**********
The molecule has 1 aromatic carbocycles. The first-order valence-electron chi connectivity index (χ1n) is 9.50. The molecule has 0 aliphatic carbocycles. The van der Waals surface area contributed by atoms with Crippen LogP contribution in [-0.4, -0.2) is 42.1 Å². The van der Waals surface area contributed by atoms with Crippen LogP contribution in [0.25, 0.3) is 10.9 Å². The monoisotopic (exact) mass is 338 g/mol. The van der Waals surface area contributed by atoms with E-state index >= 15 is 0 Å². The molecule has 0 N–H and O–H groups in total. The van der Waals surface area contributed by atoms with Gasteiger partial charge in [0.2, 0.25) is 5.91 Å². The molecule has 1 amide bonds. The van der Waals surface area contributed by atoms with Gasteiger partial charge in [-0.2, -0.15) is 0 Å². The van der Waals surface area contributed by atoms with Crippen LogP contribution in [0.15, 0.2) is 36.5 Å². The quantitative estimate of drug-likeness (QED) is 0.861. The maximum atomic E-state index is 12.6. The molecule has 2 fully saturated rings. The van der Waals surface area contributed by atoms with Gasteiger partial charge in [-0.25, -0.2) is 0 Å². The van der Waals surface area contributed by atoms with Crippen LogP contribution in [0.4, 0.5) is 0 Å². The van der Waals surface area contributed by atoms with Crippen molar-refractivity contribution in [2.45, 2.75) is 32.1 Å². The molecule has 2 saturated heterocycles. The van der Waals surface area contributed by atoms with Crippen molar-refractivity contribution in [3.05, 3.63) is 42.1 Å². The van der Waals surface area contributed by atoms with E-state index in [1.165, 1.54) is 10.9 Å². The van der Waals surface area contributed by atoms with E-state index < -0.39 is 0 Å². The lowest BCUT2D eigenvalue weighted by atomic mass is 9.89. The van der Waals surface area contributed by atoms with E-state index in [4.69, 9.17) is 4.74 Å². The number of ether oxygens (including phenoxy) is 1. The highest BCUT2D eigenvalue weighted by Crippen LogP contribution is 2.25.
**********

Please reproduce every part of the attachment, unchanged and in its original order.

The molecule has 1 aromatic carbocycles. The first-order valence-electron chi connectivity index (χ1n) is 9.50. The molecule has 0 aliphatic carbocycles. The van der Waals surface area contributed by atoms with Crippen LogP contribution in [-0.4, -0.2) is 42.1 Å². The van der Waals surface area contributed by atoms with Crippen LogP contribution in [0.25, 0.3) is 10.9 Å². The monoisotopic (exact) mass is 338 g/mol. The van der Waals surface area contributed by atoms with E-state index >= 15 is 0 Å². The molecule has 0 N–H and O–H groups in total. The van der Waals surface area contributed by atoms with Gasteiger partial charge in [0.2, 0.25) is 5.91 Å². The molecule has 1 amide bonds. The van der Waals surface area contributed by atoms with Gasteiger partial charge in [-0.2, -0.15) is 0 Å². The van der Waals surface area contributed by atoms with Crippen LogP contribution in [0.15, 0.2) is 36.5 Å². The quantitative estimate of drug-likeness (QED) is 0.861. The maximum atomic E-state index is 12.6. The molecule has 2 fully saturated rings. The van der Waals surface area contributed by atoms with Gasteiger partial charge in [-0.25, -0.2) is 0 Å². The van der Waals surface area contributed by atoms with Crippen LogP contribution in [0.4, 0.5) is 0 Å². The van der Waals surface area contributed by atoms with Crippen molar-refractivity contribution in [2.45, 2.75) is 32.1 Å². The molecule has 2 saturated heterocycles. The van der Waals surface area contributed by atoms with Crippen molar-refractivity contribution in [3.05, 3.63) is 42.1 Å². The van der Waals surface area contributed by atoms with E-state index in [1.165, 1.54) is 10.9 Å². The van der Waals surface area contributed by atoms with E-state index < -0.39 is 0 Å². The lowest BCUT2D eigenvalue weighted by atomic mass is 9.89. The van der Waals surface area contributed by atoms with E-state index in [4.69, 9.17) is 4.74 Å². The number of ether oxygens (including phenoxy) is 1. The highest BCUT2D eigenvalue weighted by Crippen LogP contribution is 2.25.